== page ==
During the previous blog post we explored the potential of humans to create an earthly paradise, we also explored some questions that I want to explore during these blog posts and we could see that we don’t have to walk the path towards an earthly paradise alone.
During this blog post I want to start exploring with you an alternative economic system: ‘The Giving Economy’. We will do this in three parts in order to present the literature in a somewhat easier way.
The ABC of the gift economy
When we take a closer look at the giving economy we can see that the giving economy exists between givers and receivers, and that between these people gifts circulate. As you might expect, the giving economy is mainly about giving, although receiving is also an essential part of the giving economy.
If we receive in a gruff manner, it is not at all pleasant for the other person to give, which reduces giving. As giving declines, less is received and fewer needs are met, so the giving economy is not functioning at its full potential. So the way we receive a gift is an essential part of the giving economy. Gracious receiving stimulates generous giving so that the giving economy unfolds to its full potential.
At least as important as receiving is of course giving. The way we give has a great influence on how a gift is received. Generous giving stimulates gracious receiving, so that people like to give and their needs within the giving economy are more easily met. Thus, by giving generously, we contribute to the success of the giving economy and it can more easily unfold to its full potential. How the giving economy unfolds is truly a shared responsibility between givers and receivers.
What we could give
What we can give to each other can be very broad. From services like cooking, to resources like fuel, to foods like sugar, to objects like a vase and appliances like a laptop. All can be given and thus be part of the giving economy. So the giving economy can be a useful system for meeting our needs, and keeping the world running.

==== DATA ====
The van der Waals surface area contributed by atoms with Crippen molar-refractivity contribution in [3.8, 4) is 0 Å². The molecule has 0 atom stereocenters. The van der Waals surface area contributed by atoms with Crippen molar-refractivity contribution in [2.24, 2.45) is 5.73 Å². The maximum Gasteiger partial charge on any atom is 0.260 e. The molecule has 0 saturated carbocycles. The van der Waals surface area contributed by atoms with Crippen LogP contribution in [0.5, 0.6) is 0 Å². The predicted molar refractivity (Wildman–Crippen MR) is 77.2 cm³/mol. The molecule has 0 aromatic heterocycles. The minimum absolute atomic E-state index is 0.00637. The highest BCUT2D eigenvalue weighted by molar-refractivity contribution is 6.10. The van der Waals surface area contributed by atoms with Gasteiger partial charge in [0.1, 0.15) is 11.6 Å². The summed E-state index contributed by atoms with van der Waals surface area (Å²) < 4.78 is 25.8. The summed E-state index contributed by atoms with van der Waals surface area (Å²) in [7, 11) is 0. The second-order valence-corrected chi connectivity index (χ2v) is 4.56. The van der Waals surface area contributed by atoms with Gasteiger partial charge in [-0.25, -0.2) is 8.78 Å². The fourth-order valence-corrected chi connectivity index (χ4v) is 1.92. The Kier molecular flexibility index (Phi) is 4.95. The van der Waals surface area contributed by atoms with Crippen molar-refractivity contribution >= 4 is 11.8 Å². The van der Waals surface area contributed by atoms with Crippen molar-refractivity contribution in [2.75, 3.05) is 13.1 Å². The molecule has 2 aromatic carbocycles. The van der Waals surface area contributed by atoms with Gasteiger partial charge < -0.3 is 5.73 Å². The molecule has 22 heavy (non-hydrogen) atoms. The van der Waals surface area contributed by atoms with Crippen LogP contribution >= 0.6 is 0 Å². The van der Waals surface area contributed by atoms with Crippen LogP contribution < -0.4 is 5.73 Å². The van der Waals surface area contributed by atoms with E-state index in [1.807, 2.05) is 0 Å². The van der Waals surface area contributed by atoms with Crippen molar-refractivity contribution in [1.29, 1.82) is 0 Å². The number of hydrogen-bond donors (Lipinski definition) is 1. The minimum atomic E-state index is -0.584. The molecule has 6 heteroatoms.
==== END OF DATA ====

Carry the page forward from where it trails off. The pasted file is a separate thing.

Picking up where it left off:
The exchange economy & the gift economy, what is the difference?
At first glance, the gift economy shows many similarities to the exchange economy. In both economies some form of barter seems to be present. However, there is a fundamental difference between the two economies. The difference lies in that the barter economy still takes place in a space of transactions and business. In other words, it is still a fundamentally formal and businesslike event, which in itself is nothing wrong with it. The gift economy, on the other hand, takes place in a space of friendship, because giving and receiving are fundamentally done in a space of generosity and gratitude.
The barter economy
Since the barter economy is fundamentally a business event, the barter economy is characterized by businesses. For example, a barter economy is characterized by the careful categorization and inventorying of products. For example, one starts to categorize sugar equally as salt, so in the barter economy one makes a table with a certain number of categories in which one then subdivides all resources, services and objects as a product.
On the basis of this subdivision, one then finally comes to an agreement to exchange one object for, say, a certain service that someone has to offer. These categories are only a guide in many exchange economies, the people participating in an exchange economy can still come to an agreement themselves and do not necessarily have to abide by these categories.